13 Songs, 39 Minutes

EDITORS’ NOTES

The dissolution of The Beatles was a famously unpleasant situation: By 1968, Lennon and McCartney were sometimes working simultaneously in separate studios; only about half of the White Album’s songs featured the full band. Conceived by McCartney as an effort to reclaim the band’s marital groove, Let It Be presented The Beatles not as an elaborate studio art project but as four guys making music together in a room.

For as divisive as Phil Spector’s 11th-hour contributions were (George Martin joked that he should be given a credit for production, while Spector should get one for overproduction), they were also overstated: Only a handful of tracks here—most notably Lennon’s “Across the Universe” and McCartney’s “The Long and Winding Road”—were all that heavily orchestrated. While some were chopped up and reassembled to get a better shape, the rest of the album (“Get Back,” George Harrison’s breezy “For You Blue,” the surrealistic blues of Lennon’s “Dig a Pony,” recorded live on the rooftop of the band’s Apple Corps offices) hewed more or less to what McCartney had envisioned: The Beatles rediscovering the poise and spontaneity of a great live band. (“Let It Be” was a relatively big production even before Spector came on board.)

Still, it’s a bittersweet, sometimes uncomfortable listen, and only further muddled by the eternal debate of whether or not it was actually the band’s last album, having been more or less finished before Abbey Road was started but not released until the band had broken up about a year later. (“And now we’d like to do ‘Hark, the Angels Come!’” Lennon squeaks in falsetto before “Let It Be”—a jab at what he felt was Paul’s sodden pseudo-religiosity.) Still, listen and you can still hear the heart, humor, and camaraderie that made them so unusual to begin with: McCartney’s “Two of Us,” the throwback “One After 909,” the eternal “Get Back.”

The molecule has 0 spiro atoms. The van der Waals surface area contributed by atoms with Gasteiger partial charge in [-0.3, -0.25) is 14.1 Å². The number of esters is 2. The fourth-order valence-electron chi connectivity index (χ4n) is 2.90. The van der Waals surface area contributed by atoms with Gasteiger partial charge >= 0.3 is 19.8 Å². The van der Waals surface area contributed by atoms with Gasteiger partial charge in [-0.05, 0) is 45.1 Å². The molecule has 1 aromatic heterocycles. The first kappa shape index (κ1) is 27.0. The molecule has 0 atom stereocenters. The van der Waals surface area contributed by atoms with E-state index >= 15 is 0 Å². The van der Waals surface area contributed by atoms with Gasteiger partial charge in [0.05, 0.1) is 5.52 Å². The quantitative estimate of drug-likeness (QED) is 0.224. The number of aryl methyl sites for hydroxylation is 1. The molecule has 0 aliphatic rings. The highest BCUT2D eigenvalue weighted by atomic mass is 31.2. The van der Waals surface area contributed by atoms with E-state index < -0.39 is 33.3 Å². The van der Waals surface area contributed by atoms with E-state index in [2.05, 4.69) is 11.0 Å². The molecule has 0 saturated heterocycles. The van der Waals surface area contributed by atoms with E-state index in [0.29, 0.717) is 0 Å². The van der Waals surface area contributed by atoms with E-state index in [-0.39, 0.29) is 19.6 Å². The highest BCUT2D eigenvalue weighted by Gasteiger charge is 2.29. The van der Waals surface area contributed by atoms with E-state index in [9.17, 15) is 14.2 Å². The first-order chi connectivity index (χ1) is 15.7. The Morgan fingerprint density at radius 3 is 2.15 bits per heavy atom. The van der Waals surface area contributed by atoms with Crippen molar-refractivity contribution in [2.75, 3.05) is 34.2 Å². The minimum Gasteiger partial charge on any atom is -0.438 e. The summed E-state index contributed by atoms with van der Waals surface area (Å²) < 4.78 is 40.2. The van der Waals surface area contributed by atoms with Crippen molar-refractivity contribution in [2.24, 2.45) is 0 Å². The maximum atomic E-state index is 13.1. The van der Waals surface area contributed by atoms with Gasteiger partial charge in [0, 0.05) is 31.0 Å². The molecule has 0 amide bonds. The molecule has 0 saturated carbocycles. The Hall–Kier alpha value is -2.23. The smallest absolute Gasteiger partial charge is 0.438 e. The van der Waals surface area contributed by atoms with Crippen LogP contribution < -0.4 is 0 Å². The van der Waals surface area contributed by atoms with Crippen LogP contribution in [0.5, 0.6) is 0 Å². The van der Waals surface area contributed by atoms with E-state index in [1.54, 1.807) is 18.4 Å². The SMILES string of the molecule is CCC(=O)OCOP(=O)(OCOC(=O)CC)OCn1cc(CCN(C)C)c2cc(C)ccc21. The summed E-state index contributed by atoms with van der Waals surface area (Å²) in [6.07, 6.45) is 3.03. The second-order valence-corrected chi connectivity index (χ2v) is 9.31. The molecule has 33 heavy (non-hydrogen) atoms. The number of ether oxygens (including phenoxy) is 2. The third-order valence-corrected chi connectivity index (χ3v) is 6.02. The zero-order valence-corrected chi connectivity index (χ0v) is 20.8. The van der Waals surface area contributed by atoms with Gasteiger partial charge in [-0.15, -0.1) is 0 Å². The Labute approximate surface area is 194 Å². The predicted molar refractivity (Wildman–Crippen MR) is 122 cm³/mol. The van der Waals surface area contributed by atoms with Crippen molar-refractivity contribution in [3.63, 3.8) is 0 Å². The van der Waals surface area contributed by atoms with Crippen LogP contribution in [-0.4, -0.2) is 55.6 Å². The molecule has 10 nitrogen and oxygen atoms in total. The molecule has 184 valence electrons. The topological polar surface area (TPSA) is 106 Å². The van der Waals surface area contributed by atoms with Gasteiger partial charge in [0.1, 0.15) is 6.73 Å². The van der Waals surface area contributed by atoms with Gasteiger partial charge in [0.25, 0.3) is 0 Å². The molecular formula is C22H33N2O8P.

In September 1969, Lennon quit. Abbey Road came out about a week later. McCartney effectively quit the following April, and put out his first solo record, McCartney, about a week later. In a self-interview that doubled as album promotion and carefully worded statement of personal independence, McCartney said that his only immediate plans were to grow up.

EDITORS’ NOTES

The dissolution of The Beatles was a famously unpleasant situation: By 1968, Lennon and McCartney were sometimes working simultaneously in separate studios; only about half of the White Album’s songs featured the full band. Conceived by McCartney as an effort to reclaim the band’s marital groove, Let It Be presented The Beatles not as an elaborate studio art project but as four guys making music together in a room.

For as divisive as Phil Spector’s 11th-hour contributions were (George Martin joked that he should be given a credit for production, while Spector should get one for overproduction), they were also overstated: Only a handful of tracks here—most notably Lennon’s “Across the Universe” and McCartney’s “The Long and Winding Road”—were all that heavily orchestrated. While some were chopped up and reassembled to get a better shape, the rest of the album (“Get Back,” George Harrison’s breezy “For You Blue,” the surrealistic blues of Lennon’s “Dig a Pony,” recorded live on the rooftop of the band’s Apple Corps offices) hewed more or less to what McCartney had envisioned: The Beatles rediscovering the poise and spontaneity of a great live band. (“Let It Be” was a relatively big production even before Spector came on board.)

Still, it’s a bittersweet, sometimes uncomfortable listen, and only further muddled by the eternal debate of whether or not it was actually the band’s last album, having been more or less finished before Abbey Road was started but not released until the band had broken up about a year later. (“And now we’d like to do ‘Hark, the Angels Come!’” Lennon squeaks in falsetto before “Let It Be”—a jab at what he felt was Paul’s sodden pseudo-religiosity.) Still, listen and you can still hear the heart, humor, and camaraderie that made them so unusual to begin with: McCartney’s “Two of Us,” the throwback “One After 909,” the eternal “Get Back.”

In September 1969, Lennon quit. Abbey Road came out about a week later. McCartney effectively quit the following April, and put out his first solo record, McCartney, about a week later. In a self-interview that doubled as album promotion and carefully worded statement of personal independence, McCartney said that his only immediate plans were to grow up.

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